The character isn't heroic. Instead he's a survivor. And then we get started with the postman charade. At first it has potential - the reestablishing o I wish I could give this book 2. At first it has potential - the reestablishing of communications to rebuild civilization. The lowly mailman as savior or at least re builder.
The mundane civil servant is now heroic. Very intriguing. Suddenly we have genetically engineered super-soldiers, a Super Computer and something called neo-hippie technology. In one quick turn we are in a world involving resurrected 's philosophy!
This is a problem. The book wanders around, looking for some kind of philosophical grounding. Isn't it enough to have a story about the rebuilding of the country? Or did David Brin become bored with such an Earthy story and feel the need to go into space - so to speak. No I believe this book suffers from a lack of focus. A good idea, but not carried out completely.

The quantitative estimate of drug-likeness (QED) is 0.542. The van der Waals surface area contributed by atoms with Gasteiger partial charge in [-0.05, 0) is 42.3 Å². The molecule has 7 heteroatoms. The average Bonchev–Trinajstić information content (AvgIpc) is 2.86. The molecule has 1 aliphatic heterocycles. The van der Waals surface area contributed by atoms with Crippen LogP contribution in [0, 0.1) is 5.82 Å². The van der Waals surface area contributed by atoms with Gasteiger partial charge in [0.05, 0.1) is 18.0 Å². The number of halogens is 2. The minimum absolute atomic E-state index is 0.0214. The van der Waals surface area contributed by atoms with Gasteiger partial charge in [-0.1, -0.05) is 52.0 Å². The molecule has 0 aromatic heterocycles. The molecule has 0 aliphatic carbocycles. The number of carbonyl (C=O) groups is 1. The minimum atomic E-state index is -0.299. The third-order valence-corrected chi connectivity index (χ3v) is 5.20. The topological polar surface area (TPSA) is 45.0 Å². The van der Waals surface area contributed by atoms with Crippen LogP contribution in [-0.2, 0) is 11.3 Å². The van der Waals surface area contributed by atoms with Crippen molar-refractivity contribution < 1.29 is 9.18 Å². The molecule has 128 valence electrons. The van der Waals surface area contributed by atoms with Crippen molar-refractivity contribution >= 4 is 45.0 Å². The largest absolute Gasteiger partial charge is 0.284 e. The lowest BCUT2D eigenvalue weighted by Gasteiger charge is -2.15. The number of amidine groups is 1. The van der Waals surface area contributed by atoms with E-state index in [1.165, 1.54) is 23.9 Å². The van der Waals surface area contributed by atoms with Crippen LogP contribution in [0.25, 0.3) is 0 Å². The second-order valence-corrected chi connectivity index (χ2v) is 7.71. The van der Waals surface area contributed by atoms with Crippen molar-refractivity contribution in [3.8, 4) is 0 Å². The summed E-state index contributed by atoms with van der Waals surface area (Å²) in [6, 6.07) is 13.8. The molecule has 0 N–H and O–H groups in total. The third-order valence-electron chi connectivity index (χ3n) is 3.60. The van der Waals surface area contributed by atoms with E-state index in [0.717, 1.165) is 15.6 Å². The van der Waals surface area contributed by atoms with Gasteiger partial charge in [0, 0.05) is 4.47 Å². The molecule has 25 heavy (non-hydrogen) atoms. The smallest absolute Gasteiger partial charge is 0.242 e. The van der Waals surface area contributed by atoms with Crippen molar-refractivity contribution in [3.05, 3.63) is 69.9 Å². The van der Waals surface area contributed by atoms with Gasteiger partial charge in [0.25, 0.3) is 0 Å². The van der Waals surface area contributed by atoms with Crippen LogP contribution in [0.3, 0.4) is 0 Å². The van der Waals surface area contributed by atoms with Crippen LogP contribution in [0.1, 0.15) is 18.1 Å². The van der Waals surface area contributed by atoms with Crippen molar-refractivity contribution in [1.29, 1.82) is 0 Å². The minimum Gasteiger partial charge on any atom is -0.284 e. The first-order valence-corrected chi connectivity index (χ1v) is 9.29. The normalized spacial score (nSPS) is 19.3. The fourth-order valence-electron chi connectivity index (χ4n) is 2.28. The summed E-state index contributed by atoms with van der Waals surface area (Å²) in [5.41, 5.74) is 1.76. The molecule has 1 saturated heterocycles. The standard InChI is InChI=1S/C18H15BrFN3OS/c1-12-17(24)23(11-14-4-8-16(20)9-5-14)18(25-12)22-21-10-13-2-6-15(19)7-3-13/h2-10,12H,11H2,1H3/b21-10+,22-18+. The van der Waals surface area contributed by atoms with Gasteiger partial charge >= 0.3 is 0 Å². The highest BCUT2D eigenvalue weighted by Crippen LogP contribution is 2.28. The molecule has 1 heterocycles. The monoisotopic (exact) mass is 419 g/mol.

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View all 5 comments. Jun 10, Amy rated it liked it Shelves: made-into-a-movie , disappointing , book-club-pick , books-read , post-apocalyptic. Of course, I thought I'd be different and actually enjoy this book since I really enjoyed the movie. But, no.
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What a train wreck! The first half was great; I'd give it 4. A post-apocalyptic wandering bard finds a postman's outfit and begins delivering the mail, hope, and unity to the scattered masses. It could have cleanly ended there and all would have been well. The second half of the book is, at best, 1. It's as if someone else wrote it, and it barely resembles the firs Of course, I thought I'd be different and actually enjoy this book since I really enjoyed the movie.